Salary hikes approved

Published 9:22 am Thursday, November 15, 2018

WINTON – Hiring good employees is one thing; keeping them happily employed is something that all employers lose sleep over at night.

In an effort to retain those they hired and have invested the time and effort to train, Hertford County local government is making changes to entry-level employees. That change is directed at new staff hired to fill positions as Detention Officers at the county jail, E-911 Dispatchers, and Basic level EMTs.

County Manager Loria Williams said the change – an increase in the starting salaries (from a Grade 9 to a Grade 10) for the aforementioned employees – was due to what she termed as “excessive turnover.”

“We’re experiencing the inability to attract and retain certain critical 24/7 positions; some departments are at a 50 percent vacancy rate at times,” Williams told the county commissioners at their regularly scheduled meeting last week.

Williams proposed increasing the starting salary from $26,083 to $27,386 annually.

“These are vital positions to the operation of our county,” noted Keri Askew, Hertford County’s Human Resources/Risk Management Director. “We’re asking you to increase the starting salary for those positions from a Grade 9 to a Grade 10.”

Askew added that since January of this year, nine full-time and two part-time Detention Officers have resigned. Meanwhile, three full-time and seven part-time EMTs have left; as well as losing seven full-time and eight part-time Dispatchers.

“We need to be more competitive (with other counties) in hiring and retaining these employees,” Askew stated.

If approved, Askew said changing those entry-level salaries will prompt the need to also make a pay change for tenured employees. She termed it as “compression” – a case where the newly hired employees at Grade 10 will be close in salary as those hired over a span of one year and more.

That calls for an adjustment for tenured employees ranging from 2 percent to 7.5 percent. The percentage assigned is based on years of tenure in that position.

“When we bump the minimum up, that causes compression for those employees who have been here for a while compared to the new employees just hired with an increase in the starting salary,” Askew explained. “The percentage increase helps alleviate that compression.”

A final recommendation called for establishing a policy that increases the base salary by $1,000 annually for those positions where certifications are a condition of their employment. Askew said that increase will be awarded upon the completion of the required certification.

Currently, Hertford County local government awards its employees who are required to pass and maintain certain certifications a $500 bump in salary.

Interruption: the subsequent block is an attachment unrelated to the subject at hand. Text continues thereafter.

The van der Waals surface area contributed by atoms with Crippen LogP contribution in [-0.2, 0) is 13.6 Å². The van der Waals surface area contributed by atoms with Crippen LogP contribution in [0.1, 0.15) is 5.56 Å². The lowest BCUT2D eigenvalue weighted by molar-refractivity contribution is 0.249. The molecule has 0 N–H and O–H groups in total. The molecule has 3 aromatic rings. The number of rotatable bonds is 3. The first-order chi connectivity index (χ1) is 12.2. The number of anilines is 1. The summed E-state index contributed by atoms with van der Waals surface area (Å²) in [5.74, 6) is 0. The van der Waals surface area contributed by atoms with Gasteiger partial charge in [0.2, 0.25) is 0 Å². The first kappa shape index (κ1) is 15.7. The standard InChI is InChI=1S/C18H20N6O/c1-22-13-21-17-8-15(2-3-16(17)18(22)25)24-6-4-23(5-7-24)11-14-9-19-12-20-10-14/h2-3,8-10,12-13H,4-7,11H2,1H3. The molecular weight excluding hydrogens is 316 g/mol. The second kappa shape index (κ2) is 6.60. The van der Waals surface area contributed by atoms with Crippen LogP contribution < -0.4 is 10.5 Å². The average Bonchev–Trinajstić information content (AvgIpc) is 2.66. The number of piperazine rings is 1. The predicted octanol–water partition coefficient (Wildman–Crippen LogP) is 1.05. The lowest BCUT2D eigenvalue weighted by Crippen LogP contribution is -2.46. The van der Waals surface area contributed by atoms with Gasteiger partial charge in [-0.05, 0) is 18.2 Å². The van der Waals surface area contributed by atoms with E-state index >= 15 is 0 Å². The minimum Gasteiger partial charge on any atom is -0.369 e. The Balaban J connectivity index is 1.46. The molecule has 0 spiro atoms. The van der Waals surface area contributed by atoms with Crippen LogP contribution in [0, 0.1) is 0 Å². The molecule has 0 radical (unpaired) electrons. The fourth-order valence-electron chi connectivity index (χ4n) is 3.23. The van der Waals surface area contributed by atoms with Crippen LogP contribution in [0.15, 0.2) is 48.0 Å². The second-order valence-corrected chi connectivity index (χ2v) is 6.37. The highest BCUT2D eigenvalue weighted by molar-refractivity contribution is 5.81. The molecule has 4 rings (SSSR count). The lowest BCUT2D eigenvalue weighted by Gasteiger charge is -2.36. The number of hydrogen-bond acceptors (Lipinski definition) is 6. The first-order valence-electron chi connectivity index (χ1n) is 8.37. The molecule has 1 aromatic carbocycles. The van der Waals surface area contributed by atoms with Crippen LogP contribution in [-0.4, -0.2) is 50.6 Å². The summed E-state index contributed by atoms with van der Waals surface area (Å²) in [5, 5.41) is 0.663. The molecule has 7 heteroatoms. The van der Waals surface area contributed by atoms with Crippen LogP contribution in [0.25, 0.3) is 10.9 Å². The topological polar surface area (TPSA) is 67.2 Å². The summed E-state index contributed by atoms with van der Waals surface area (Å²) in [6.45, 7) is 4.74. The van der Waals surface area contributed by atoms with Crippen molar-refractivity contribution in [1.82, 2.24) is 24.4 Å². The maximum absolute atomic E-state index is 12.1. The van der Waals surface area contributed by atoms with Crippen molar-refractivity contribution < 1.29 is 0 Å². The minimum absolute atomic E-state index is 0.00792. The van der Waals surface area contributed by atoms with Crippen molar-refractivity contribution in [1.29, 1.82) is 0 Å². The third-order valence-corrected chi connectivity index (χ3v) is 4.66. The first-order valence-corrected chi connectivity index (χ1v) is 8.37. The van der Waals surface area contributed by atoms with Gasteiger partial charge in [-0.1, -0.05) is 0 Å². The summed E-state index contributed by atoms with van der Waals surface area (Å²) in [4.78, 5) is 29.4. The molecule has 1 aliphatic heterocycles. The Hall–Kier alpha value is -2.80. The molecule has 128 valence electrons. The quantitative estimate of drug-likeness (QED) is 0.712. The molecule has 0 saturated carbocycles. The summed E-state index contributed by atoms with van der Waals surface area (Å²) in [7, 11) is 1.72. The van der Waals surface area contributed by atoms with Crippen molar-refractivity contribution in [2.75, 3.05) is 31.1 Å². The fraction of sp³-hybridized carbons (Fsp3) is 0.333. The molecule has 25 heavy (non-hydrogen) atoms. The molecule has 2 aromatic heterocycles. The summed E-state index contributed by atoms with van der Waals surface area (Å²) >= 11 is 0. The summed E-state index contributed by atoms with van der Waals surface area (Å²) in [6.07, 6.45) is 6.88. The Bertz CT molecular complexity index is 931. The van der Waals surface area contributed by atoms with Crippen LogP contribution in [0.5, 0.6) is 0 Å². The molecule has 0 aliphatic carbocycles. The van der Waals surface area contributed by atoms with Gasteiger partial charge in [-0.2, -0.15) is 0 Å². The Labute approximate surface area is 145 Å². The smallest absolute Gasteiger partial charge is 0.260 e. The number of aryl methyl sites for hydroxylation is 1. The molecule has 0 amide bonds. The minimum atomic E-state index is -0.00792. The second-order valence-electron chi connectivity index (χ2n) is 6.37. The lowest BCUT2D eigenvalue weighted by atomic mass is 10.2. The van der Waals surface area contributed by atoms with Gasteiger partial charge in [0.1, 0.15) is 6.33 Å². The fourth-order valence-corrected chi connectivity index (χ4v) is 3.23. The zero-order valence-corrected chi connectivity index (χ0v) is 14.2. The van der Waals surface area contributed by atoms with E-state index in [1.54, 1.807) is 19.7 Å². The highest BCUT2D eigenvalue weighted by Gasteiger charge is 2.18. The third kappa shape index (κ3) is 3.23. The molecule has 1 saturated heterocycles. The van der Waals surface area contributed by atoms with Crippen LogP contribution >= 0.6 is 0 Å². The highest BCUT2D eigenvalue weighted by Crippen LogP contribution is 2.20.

The total cost to make these changes is a shade over $37,000.

“We’re experiencing turnover in these public safety jobs due to salary competition from other counties,” Williams remarked. “My aim is not to have anyone else leave their jobs, especially those we’ve assisted in gaining their specialized training that leads to certification.

“We believe by increasing the entry-level salaries, making the salary adjustments for our tenured employees, and increasing the certification bonus from $500 to $1,000 will put us on the same playing field with the other counties who are seeking these same type of employees,” Williams added. “We’re trying to be more competitive.”

When asked about the tenure adjustments, Williams said those annual salaries will be increased 2 percent for employees who have worked for the county (in the aforementioned areas of Public Safety) for one-to-four years; 5 percent for five years; and 7.5 percent for those with over five years of employment.

She further explained the reason behind increasing the certification bonus from $500 to $1,000.

“Be reminded that these additions to their annual salaries are only for employees that are required to have certain certifications as a condition of their employment,” Williams said. “We want to keep them because, one, they are highly skilled; and, two, because we made an investment in them by paying for their training – books and travel, and the like – and we don’t want to lose that investment. If they gain certification and then leave us for a similar job in another county, then they can take that certification with them; meaning we’ve lost another good employee and lost our investment.”

Williams added another good reason to approve the new measures.

“We’re short-staffed now, meaning some of our staff are working longer hours. Up until a certain number of hours, we can offer comp time off, but once those hours reach another level then we must pay overtime, and that costs us money,” she stressed.

The commissioners, in a pair of 5-0 votes, approved the salary increase for entry-level Detention Officers, E-911 Dispatchers, and basic level EMTs, along with the tenure adjustments. They tabled the certification bump in salary until a new policy is written and presented to them for approval.

The entry-level salary increases and the tenure adjustments become effective Jan. 1.

Williams said the projected $37,144.93 to cover those costs will come from appropriated fund balance if it cannot be absorbed within the county’s Public Safety departmental budget.

About Cal Bryant

Cal Bryant, a 40-year veteran of the newspaper industry, serves as the Editor at Roanoke-Chowan Publications, publishers of the Roanoke-Chowan News-Herald, Gates County Index, and Front Porch Living magazine.

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